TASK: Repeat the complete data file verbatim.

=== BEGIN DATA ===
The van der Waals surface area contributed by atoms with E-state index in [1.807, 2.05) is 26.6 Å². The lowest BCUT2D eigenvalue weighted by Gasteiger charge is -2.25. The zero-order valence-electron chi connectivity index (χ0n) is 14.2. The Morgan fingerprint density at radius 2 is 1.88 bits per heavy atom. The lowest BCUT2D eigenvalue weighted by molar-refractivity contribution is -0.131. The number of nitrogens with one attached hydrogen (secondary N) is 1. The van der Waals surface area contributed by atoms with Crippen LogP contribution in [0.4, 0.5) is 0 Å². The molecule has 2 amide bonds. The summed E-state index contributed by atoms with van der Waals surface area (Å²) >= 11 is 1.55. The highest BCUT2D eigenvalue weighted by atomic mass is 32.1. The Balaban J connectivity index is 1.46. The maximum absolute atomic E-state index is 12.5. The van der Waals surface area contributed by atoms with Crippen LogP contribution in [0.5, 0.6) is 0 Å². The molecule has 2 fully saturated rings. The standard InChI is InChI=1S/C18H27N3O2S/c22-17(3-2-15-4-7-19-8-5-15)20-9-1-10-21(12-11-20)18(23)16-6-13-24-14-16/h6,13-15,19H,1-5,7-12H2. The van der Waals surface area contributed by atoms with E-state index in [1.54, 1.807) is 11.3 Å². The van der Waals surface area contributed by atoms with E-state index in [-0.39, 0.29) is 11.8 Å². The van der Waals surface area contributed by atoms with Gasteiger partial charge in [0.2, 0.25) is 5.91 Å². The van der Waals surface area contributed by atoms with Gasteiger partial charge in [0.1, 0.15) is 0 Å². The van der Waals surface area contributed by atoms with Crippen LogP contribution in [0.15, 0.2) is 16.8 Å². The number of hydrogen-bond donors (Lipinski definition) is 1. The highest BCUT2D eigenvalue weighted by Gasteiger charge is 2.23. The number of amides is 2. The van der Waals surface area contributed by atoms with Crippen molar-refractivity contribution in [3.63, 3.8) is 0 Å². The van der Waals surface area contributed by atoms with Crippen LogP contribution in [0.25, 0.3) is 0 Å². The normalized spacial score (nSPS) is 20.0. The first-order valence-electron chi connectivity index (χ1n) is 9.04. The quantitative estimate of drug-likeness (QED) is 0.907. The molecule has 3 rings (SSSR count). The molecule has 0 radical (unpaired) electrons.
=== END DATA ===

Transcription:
The van der Waals surface area contributed by atoms with E-state index in [1.807, 2.05) is 26.6 Å². The lowest BCUT2D eigenvalue weighted by Gasteiger charge is -2.25. The zero-order valence-electron chi connectivity index (χ0n) is 14.2. The Morgan fingerprint density at radius 2 is 1.88 bits per heavy atom. The lowest BCUT2D eigenvalue weighted by molar-refractivity contribution is -0.131. The number of nitrogens with one attached hydrogen (secondary N) is 1. The van der Waals surface area contributed by atoms with Crippen LogP contribution in [0.4, 0.5) is 0 Å². The molecule has 2 amide bonds. The summed E-state index contributed by atoms with van der Waals surface area (Å²) >= 11 is 1.55. The highest BCUT2D eigenvalue weighted by atomic mass is 32.1. The Balaban J connectivity index is 1.46. The maximum absolute atomic E-state index is 12.5. The van der Waals surface area contributed by atoms with Crippen LogP contribution in [0.5, 0.6) is 0 Å². The molecule has 2 fully saturated rings. The standard InChI is InChI=1S/C18H27N3O2S/c22-17(3-2-15-4-7-19-8-5-15)20-9-1-10-21(12-11-20)18(23)16-6-13-24-14-16/h6,13-15,19H,1-5,7-12H2. The van der Waals surface area contributed by atoms with E-state index in [1.54, 1.807) is 11.3 Å². The van der Waals surface area contributed by atoms with E-state index in [-0.39, 0.29) is 11.8 Å². The van der Waals surface area contributed by atoms with Gasteiger partial charge in [0.2, 0.25) is 5.91 Å². The van der Waals surface area contributed by atoms with Gasteiger partial charge in [0.1, 0.15) is 0 Å². The van der Waals surface area contributed by atoms with Crippen LogP contribution in [0.15, 0.2) is 16.8 Å². The number of hydrogen-bond donors (Lipinski definition) is 1. The highest BCUT2D eigenvalue weighted by Gasteiger charge is 2.23. The number of amides is 2. The van der Waals surface area contributed by atoms with Crippen molar-refractivity contribution in [3.63, 3.8) is 0 Å². The van der Waals surface area contributed by atoms with Crippen LogP contribution in [0.25, 0.3) is 0 Å². The normalized spacial score (nSPS) is 20.0. The first-order valence-electron chi connectivity index (χ1n) is 9.04. The quantitative estimate of drug-likeness (QED) is 0.907. The molecule has 3 rings (SSSR count). The molecule has 0 radical (unpaired) electrons.